The Achieving a Better Life Experience (ABLE) Act of 2014 created a tax-advantaged savings account for people who have a qualifying disability (or are blind) before age 26. Modeled after the well-known Section 529 college savings plan, ABLE accounts offer many benefits. But it’s important to understand their limitations.
Tax and Funding Benefits
Like Sec. 529 plans, state-sponsored ABLE accounts allow parents and other family and friends to make substantial cash contributions. Contributions aren’t tax deductible, but accounts can grow tax-free while earnings may be withdrawn free of federal income tax if they’re used to pay qualified expenses. ABLE accounts can be established under any state ABLE program, regardless of where you or the disabled account beneficiary live.
In the case of a Sec. 529 plan, qualified expenses include college tuition, room and board, and certain other higher education expenses. For ABLE accounts, “qualified disability expenses” include a broad range of costs, such as health care, education, housing, transportation, employment training, assistive technology, personal support services, financial management, legal expenses, and funeral and burial expenses.
An ABLE account generally won’t jeopardize the beneficiary’s eligibility for means-tested government benefits, such as Medicaid or Supplemental Security Income (SSI). To qualify for these benefits, a person must have resources limited to no more than $2,000 in “countable assets.”
Assets in an ABLE account aren’t counted, with two exceptions: 1) Distributions used for housing expenses count, and 2) if the account balance exceeds $100,000, the beneficiary’s eligibility for SSI is suspended so long as the excess amount remains in the account.
ABLE accounts offer some attractive benefits, but they’re far less generous than those offered by Sec. 529 plans. Maximum contributions to 529 plans vary from state to state, but they often reach as high as $350,000 or more. The same maximum contribution limits generally apply to ABLE accounts, but practically speaking they’re limited to $100,000, given the impact on SSI benefits.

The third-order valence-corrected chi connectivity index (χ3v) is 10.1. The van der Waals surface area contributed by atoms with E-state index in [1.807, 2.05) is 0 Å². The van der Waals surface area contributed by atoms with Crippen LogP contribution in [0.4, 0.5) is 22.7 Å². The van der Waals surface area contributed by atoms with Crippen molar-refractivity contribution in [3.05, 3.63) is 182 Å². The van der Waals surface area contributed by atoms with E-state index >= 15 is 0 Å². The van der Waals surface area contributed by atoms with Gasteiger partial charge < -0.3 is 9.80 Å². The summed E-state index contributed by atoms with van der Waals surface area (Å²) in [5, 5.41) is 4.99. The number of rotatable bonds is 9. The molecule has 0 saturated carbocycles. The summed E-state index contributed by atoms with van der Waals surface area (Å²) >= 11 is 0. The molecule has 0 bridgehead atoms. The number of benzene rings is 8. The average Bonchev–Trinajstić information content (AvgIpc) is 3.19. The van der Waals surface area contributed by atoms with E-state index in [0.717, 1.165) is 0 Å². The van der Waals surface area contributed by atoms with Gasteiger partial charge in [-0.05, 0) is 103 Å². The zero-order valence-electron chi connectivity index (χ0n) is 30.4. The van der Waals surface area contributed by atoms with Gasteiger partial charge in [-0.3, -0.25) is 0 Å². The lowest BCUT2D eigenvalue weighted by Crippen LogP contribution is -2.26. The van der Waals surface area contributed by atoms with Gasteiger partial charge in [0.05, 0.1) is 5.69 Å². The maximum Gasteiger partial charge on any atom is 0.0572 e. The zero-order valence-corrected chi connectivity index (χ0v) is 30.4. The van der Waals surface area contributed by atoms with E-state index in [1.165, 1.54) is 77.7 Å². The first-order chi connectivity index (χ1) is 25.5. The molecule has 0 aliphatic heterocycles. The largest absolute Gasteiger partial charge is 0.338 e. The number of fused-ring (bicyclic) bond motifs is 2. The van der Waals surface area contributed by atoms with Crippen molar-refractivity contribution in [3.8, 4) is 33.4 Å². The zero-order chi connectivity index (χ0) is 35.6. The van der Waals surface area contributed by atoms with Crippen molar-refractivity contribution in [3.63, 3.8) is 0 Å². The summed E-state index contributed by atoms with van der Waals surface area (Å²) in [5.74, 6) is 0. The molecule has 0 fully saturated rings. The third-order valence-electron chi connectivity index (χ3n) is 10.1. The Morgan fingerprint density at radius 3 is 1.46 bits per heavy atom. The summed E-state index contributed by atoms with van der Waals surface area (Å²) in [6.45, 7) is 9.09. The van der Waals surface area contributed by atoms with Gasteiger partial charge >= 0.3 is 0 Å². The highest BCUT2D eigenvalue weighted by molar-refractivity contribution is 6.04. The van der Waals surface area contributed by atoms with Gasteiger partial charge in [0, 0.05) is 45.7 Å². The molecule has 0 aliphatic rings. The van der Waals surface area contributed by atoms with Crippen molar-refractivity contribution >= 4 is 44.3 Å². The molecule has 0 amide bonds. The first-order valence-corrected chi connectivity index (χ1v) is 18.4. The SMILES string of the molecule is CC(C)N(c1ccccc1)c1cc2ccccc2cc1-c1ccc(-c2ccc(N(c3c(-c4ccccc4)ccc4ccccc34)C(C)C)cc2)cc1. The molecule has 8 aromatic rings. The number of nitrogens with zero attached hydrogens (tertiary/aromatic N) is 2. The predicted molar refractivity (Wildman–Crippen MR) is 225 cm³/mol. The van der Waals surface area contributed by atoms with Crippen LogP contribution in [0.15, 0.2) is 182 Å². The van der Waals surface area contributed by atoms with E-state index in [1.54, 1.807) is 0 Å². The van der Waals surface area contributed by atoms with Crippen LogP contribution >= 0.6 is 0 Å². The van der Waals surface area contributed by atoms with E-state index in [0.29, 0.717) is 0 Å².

Like a 529 plan, an ABLE account allows investment changes only twice a year. But ABLE accounts also impose an annual limit on contributions equal to the annual gift tax exclusion (currently $14,000). There’s no annual limit on contributions to Sec. 529 plans.
ABLE accounts have other limitations and disadvantages as well. Unlike a Sec. 529 plan, an ABLE account doesn’t allow the person who sets up the account to be the owner. Rather, the account’s beneficiary is the owner.
However, a person with signature authority – such as a parent, legal guardian or power of attorney holder – can manage the account if the beneficiary is a minor or otherwise unable to manage the account. Nevertheless, contributions are irrevocable and the account’s funders may not make withdrawals. The beneficiary can be changed to another disabled individual who’s a family member of the designated beneficiary.
Finally, be aware that, when an ABLE account beneficiary dies, the state may claim reimbursement of its net Medicaid expenditures from any remaining balance.
If you have a child or relative with a disability in existence before age 26, it’s worth exploring the feasibility of an ABLE account. Please contact our firm for more details.